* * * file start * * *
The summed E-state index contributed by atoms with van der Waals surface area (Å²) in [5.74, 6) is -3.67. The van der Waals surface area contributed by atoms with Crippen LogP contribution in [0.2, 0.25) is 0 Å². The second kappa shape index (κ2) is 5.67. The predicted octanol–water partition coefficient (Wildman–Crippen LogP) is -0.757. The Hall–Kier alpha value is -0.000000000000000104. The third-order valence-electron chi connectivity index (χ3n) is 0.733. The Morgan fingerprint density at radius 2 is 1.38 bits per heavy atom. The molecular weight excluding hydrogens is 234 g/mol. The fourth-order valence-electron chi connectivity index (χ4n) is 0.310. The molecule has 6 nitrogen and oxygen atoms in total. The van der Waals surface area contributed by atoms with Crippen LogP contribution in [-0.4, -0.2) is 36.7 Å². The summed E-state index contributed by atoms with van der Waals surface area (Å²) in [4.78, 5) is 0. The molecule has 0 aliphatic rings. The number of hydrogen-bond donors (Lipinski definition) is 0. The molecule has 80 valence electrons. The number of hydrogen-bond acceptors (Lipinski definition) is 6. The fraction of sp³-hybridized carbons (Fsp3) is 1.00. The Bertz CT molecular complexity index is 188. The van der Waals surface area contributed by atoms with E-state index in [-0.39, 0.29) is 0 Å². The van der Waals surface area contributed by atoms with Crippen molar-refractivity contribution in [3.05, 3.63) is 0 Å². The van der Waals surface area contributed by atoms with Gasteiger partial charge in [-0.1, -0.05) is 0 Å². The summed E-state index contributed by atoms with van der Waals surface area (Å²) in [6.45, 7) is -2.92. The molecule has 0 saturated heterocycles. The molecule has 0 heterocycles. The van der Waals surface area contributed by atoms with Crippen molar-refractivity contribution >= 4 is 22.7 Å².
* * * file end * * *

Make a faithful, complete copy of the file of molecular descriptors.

The summed E-state index contributed by atoms with van der Waals surface area (Å²) in [5.74, 6) is -3.67. The van der Waals surface area contributed by atoms with Crippen LogP contribution in [0.2, 0.25) is 0 Å². The second kappa shape index (κ2) is 5.67. The predicted octanol–water partition coefficient (Wildman–Crippen LogP) is -0.757. The Hall–Kier alpha value is -0.000000000000000104. The third-order valence-electron chi connectivity index (χ3n) is 0.733. The Morgan fingerprint density at radius 2 is 1.38 bits per heavy atom. The molecular weight excluding hydrogens is 234 g/mol. The fourth-order valence-electron chi connectivity index (χ4n) is 0.310. The molecule has 6 nitrogen and oxygen atoms in total. The van der Waals surface area contributed by atoms with Crippen LogP contribution in [-0.4, -0.2) is 36.7 Å². The summed E-state index contributed by atoms with van der Waals surface area (Å²) in [4.78, 5) is 0. The molecule has 0 aliphatic rings. The number of hydrogen-bond donors (Lipinski definition) is 0. The molecule has 80 valence electrons. The number of hydrogen-bond acceptors (Lipinski definition) is 6. The fraction of sp³-hybridized carbons (Fsp3) is 1.00. The Bertz CT molecular complexity index is 188. The van der Waals surface area contributed by atoms with E-state index in [-0.39, 0.29) is 0 Å². The van der Waals surface area contributed by atoms with Crippen molar-refractivity contribution in [3.05, 3.63) is 0 Å². The van der Waals surface area contributed by atoms with Gasteiger partial charge in [-0.1, -0.05) is 0 Å². The summed E-state index contributed by atoms with van der Waals surface area (Å²) in [6.45, 7) is -2.92. The molecule has 0 saturated heterocycles. The molecule has 0 heterocycles. The van der Waals surface area contributed by atoms with Crippen molar-refractivity contribution >= 4 is 22.7 Å².